Kingdom - Priests

SYNOPSIS – Christians reign with Jesus and fulfill their royal role as “priests” who render service to God in His “Tabernacle” - Revelation 1:5-6

Calvary - Photo by Adrian Dascal on Unsplash
The self-sacrificial death of Jesus is 
THE foundation and source for the visions of the book of Revelation. Moreover, his death means installation of overcoming believers to become “priests.” He reigns already over the “kings of the earth” because of his death and resurrection, and the outpouring of his lifeblood has consecrated us to be “priests” to his God - [Calvary - Photo by Adrian Dascal on Unsplash]:
  • (Revelation 1:5-6) – “Jesus Christ, the faithful witness, the firstborn of the dead, and the ruler of the kings of the earth. Unto him who loves us and loosed us from our sins by his blood; and he made us a kingdom, priests unto his God and Father.”
In the Greek sentence, “kingdom” is in apposition to “priests”; the latter term defines the former. That is, this is a priestly kingdom; its members execute their kingly duties AS “priests.” There is one group in view, not two - “priests” - not “priests” and “kings.” Priestly service to God IS what it means to reign with Christ. The verse echoes the original call given to Israel when the nation stood before Mount Sinai:
  • (Exodus 19:6) – “You will be unto me a kingdom of priests, and a holy nation.”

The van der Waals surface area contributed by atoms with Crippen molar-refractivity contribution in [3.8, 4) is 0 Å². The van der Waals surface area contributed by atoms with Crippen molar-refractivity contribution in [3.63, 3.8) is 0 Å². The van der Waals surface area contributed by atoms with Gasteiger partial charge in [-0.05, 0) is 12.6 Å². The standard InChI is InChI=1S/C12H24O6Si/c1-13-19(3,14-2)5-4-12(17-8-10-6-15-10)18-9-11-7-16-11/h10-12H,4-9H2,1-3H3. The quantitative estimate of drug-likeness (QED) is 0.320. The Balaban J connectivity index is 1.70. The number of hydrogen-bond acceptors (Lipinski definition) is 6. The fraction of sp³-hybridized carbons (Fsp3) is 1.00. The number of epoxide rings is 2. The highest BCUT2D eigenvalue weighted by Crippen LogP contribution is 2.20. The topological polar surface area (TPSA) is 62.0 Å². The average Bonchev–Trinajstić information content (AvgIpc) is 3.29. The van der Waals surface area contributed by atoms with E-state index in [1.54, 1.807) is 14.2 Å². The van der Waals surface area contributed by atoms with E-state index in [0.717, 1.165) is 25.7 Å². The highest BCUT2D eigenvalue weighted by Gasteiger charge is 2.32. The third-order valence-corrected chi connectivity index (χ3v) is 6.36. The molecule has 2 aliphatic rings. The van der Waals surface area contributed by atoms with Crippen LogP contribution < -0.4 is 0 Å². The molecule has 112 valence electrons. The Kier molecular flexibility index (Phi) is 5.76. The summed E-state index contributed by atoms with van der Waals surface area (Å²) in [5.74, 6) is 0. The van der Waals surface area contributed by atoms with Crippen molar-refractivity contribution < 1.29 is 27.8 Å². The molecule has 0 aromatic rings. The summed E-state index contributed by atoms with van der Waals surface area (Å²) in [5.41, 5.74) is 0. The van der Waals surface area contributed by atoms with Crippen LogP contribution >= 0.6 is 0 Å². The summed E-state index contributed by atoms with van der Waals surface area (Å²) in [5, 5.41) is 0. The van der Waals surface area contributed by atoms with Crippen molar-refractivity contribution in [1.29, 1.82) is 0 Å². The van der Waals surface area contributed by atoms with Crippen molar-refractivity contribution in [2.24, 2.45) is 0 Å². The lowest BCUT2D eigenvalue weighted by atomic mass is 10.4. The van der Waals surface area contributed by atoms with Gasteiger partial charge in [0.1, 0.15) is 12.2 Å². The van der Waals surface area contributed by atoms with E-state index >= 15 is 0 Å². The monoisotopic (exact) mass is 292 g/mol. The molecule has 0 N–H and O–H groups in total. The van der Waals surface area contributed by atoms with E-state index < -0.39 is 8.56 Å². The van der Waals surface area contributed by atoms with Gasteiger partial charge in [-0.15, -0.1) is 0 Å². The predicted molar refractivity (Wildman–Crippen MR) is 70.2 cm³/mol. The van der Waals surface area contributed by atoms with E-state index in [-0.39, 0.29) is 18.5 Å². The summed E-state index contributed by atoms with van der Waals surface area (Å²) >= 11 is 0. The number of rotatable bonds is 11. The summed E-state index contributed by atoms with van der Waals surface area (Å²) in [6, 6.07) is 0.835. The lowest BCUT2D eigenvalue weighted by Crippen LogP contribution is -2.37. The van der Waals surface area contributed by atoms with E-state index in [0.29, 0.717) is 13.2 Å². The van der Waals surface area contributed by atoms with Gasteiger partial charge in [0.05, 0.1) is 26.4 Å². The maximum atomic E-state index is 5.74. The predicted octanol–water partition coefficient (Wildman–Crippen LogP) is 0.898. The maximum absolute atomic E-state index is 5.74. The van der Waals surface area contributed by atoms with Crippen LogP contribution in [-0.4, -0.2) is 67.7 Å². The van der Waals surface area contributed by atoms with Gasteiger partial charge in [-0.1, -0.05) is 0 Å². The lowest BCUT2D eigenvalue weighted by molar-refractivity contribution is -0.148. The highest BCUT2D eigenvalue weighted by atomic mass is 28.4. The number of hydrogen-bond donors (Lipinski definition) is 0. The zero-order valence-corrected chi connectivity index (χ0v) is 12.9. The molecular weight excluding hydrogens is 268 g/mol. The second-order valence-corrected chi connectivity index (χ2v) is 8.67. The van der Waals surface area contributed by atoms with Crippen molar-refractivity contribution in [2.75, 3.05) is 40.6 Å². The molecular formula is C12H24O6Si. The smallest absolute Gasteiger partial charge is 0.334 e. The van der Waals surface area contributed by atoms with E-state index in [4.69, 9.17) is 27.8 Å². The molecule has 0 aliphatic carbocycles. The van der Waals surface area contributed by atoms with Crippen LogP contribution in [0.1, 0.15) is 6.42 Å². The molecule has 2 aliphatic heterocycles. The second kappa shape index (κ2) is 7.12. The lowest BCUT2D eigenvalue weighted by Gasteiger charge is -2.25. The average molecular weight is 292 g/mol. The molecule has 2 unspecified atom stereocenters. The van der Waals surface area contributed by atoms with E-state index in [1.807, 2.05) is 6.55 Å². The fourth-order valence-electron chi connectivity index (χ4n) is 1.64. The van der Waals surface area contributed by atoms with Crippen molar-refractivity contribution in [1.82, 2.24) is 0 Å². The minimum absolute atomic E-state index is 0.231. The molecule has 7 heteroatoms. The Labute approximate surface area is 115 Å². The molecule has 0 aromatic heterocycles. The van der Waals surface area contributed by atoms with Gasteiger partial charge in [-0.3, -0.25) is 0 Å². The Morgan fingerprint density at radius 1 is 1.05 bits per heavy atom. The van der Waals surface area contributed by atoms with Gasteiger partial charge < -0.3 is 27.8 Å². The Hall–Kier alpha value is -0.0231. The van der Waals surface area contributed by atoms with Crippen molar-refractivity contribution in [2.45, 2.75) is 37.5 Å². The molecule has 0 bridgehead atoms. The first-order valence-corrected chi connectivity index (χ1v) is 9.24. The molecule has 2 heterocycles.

In the opening vision, Jesus is the glorious “Son of Man,” an image employing language from the book of Daniel. Not coincidentally, he is portrayed as a priestly figure who is serving inside a sanctuary.

The first thing John saw was the “seven golden lampstands.” The ancient Tabernacle featured a seven-branched lampstand, but now, Jesus walks among seven separate “golden lampstands.” He was clothed with a full-length linen robe held together by a “golden girdle,” the garments of the high priest. The “Son of Man” was tending the “lampstands,” trimming wicks and replenishing oil as needed. The “golden lampstands” represented the seven churches of Asia set inside a sanctuary – (Revelation 1:12-20).

To the saint who “overcomes,” this same Jesus promised to “grant him to sit down with me in my throne, just as I also overcame and sat down with my Father in his throne.” Note well! To rise to such a high honor a believer must “overcome” in the same manner as Jesus did – The faithful witness who loved us and “loosed us from our sins by his blood.” He is our high priest who has appointed us to be his priests – (Revelation 3:21).

In the vision of the Throne, only the “slain Lamb” was found worthy to open the sealed scroll. Jesus IS the “lion of the tribe of Judah” but fulfills that role as the sacrificial “Lamb.” This understanding is confirmed when a myriad of voices breaks into praise:
  • Worthy are you to take the scroll and to open its seals, for you were slain and purchased unto God with your blood men from every tribe, and tongue, and people, and nation,  and made them unto our God a kingdom and priests; and they reign upon the earthWorthy is the Lamb that has been slain to receive the power, and riches, and wisdom, and might, and honor, and glory, and blessing.” – (Revelation 5:9-12).